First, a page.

I’ve lived a half hour away from the city my whole life, so New York is a beloved friend. I hope this novel does it justice. The first line is, “So this is freedom.” I think I’m going to like this book.

This one is longer than Paris, clocking in at 880 pages. Follow along to hear more when I finish this epic tome!

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A glowing review of Edward Rutherfurd’s ‘Paris’

Rarely do I get so excited about a book. Rarely do I see all of my wildest expectations come true. I really, really loved Paris. And I’m just as excited to read every single other book by Edward Rutherfurd.

18730321Paris is built on a simple concept first established by author James Michener. The author creates several families and then tells their stories, and the stories of their ancestors and descendants over a certain period of time. Intertwined in the narrative are major historical events and people that make the reader feel like they’ve actually experienced all of this firsthand.

From the minute I opened Paris on a plane back to New York from San Francisco earlier this month, I was hooked. Despite the dozens of characters, often with the same names, and the jumps between centuries (the first hundred or so pages go from the late 1800s to the early 1300s), this book is so very easy to read. It’s so easy to get lost in, to get wrapped up in the narrative, because Rutherfurd is one thing: a master storyteller.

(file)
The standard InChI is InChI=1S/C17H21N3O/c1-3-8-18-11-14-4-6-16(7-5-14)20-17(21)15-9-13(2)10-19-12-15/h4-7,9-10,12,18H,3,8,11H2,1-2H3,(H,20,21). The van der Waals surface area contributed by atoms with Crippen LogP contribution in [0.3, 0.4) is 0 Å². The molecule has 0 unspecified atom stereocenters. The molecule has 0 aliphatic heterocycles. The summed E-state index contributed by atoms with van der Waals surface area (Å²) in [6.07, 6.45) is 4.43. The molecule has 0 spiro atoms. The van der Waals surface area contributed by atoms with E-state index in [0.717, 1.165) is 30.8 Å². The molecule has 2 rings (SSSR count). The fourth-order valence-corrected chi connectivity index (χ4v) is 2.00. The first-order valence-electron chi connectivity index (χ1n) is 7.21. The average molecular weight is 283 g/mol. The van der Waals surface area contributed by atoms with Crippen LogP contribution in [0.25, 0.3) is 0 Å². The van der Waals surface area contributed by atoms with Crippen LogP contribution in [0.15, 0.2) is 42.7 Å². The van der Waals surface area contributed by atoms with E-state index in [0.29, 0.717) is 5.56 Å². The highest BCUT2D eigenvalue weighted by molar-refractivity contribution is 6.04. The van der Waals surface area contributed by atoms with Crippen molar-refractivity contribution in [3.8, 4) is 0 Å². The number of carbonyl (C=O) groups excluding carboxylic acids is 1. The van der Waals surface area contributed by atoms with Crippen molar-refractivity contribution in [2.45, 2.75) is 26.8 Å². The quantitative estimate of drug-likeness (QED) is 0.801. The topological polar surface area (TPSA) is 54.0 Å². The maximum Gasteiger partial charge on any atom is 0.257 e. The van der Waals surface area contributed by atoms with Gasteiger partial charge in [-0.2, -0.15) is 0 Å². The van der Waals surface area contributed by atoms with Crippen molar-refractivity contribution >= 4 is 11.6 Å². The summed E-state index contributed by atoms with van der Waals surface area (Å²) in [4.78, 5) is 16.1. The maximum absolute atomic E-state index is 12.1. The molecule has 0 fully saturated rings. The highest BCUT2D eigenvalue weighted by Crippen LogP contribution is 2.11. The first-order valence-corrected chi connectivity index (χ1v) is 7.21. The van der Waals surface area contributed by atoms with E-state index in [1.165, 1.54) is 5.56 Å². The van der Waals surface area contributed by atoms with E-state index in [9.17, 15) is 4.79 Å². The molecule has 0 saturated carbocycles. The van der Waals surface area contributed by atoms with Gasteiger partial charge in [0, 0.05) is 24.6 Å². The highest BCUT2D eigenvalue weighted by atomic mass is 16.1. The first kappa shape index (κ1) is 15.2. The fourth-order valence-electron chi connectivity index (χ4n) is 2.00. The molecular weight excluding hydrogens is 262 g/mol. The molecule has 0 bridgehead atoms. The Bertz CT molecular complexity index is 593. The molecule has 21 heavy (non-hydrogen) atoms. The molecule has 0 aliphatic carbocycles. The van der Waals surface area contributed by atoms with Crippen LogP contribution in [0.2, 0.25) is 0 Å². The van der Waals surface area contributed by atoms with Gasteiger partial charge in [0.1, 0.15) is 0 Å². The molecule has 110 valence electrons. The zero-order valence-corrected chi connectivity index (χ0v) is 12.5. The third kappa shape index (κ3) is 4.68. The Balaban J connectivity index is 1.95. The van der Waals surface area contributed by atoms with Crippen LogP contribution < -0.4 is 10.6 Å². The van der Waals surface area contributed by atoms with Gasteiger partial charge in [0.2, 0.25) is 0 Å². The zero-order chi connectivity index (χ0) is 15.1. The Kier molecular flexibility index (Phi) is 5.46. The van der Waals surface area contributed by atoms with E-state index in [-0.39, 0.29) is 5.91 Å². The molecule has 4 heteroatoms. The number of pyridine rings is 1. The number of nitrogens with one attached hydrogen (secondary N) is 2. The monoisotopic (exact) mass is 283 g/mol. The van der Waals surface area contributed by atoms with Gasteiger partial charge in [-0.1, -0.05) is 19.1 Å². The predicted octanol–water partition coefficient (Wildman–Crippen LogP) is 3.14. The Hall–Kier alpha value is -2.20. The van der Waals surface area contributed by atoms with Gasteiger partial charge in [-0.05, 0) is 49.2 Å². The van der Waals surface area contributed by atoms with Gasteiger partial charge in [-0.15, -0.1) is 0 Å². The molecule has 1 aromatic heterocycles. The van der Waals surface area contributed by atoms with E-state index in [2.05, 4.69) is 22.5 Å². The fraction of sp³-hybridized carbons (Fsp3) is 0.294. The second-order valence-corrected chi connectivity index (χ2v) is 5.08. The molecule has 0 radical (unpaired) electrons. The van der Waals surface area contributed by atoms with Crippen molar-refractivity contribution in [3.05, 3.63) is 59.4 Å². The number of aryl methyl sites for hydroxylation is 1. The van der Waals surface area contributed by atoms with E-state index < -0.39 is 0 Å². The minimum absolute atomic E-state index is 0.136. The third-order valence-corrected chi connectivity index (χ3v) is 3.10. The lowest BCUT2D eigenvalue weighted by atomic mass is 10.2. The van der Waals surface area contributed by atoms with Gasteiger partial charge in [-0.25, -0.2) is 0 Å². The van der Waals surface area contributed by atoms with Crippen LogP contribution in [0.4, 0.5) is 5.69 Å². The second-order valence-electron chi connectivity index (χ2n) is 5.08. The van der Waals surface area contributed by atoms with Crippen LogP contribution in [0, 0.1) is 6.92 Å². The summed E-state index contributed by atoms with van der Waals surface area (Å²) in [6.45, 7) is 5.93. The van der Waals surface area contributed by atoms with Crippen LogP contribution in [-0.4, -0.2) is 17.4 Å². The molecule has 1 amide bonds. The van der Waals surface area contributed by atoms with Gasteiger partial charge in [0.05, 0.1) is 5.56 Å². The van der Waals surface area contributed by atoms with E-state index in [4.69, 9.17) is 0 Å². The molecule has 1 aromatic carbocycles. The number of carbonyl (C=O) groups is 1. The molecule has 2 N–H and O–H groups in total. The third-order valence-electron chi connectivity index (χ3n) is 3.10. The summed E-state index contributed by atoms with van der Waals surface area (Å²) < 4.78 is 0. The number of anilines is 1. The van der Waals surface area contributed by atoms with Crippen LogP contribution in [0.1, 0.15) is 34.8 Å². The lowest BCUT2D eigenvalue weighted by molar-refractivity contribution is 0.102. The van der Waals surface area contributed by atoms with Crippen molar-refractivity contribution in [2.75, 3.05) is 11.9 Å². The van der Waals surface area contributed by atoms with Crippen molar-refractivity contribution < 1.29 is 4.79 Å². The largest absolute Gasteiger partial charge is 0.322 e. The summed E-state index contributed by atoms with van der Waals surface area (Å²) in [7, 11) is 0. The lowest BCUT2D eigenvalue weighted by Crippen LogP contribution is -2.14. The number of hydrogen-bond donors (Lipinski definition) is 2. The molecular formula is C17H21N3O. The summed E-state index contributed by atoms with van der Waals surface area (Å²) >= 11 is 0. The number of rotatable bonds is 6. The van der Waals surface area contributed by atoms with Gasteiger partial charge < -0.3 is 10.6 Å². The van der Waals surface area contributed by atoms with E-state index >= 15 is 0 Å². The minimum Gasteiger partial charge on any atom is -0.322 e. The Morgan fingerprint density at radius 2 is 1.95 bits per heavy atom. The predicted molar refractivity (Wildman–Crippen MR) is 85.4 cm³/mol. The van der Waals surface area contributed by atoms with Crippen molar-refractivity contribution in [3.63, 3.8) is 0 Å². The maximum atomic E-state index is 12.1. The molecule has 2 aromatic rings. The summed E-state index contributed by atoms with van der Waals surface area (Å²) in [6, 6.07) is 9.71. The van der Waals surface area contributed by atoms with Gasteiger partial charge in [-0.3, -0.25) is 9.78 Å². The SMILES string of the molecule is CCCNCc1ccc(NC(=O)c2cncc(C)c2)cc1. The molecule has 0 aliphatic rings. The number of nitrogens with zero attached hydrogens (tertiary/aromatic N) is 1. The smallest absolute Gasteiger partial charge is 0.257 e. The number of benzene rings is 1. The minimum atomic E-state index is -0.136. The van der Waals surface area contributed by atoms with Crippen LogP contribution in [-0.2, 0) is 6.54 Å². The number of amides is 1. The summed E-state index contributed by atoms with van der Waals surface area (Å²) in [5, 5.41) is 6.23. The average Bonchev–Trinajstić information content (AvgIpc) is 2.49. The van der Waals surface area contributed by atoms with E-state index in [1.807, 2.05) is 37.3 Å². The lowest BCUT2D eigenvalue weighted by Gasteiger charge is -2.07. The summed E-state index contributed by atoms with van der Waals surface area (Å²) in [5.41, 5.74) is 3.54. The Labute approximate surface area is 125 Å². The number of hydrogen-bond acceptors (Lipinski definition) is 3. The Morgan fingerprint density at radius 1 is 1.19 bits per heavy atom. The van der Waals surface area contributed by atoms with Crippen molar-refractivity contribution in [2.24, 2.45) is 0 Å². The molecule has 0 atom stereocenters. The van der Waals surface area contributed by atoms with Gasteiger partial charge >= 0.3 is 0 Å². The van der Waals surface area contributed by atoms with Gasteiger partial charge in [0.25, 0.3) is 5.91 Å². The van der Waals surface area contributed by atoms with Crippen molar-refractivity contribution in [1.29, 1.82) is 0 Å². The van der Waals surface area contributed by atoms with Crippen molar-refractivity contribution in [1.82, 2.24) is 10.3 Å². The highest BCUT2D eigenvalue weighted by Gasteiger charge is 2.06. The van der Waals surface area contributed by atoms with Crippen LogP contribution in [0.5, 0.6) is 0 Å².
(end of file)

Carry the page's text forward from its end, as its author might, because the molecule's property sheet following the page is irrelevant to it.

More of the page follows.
Each anecdote, if you can call them that, features such lively and well-developed characters. I couldn’t believe how much I got wrapped up in one 80-page story and how much I grew devoted to the characters. I loved each “flashback” so much that I was so sad to see that episode end, but with each chapter, my attention was back. I never, ever felt bored reading this book and at almost 800 pages, I can’t even express how rare that is.

I explored the building of the Eiffel Tower and I walked around Monet’s lily pond, and I felt like I had lived through the horror of the Saint Bartholomew’s Day Massacre. I’m on the point of gushing here, folks.

People who love stories, read this book. People who love character development, read this book. People who love history, definitely read this book. It descends into gimmicky often, but you become so enthralled that you don’t even care. Read this book if you’re planning a trip to Paris or if you’ve always wanted to. It’ll make you get to know the City of Light on an intimate, personal level.

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"Never a briefcase in Paris and never an umbrella"

Those words are spoken by Audrey Hepburn in my favorite movie, Sabrina. I watched this movie when I was very young with my family, and it’s definitely one of my favorites. It came to mind because I’m beginning Edward Rutherfurd’s long epic novel about Paris…called Paris. It spans the history of the iconic City of Light, and I can’t wait to spend a thousand pages in Paris. (Yah, it’s long 🙂 )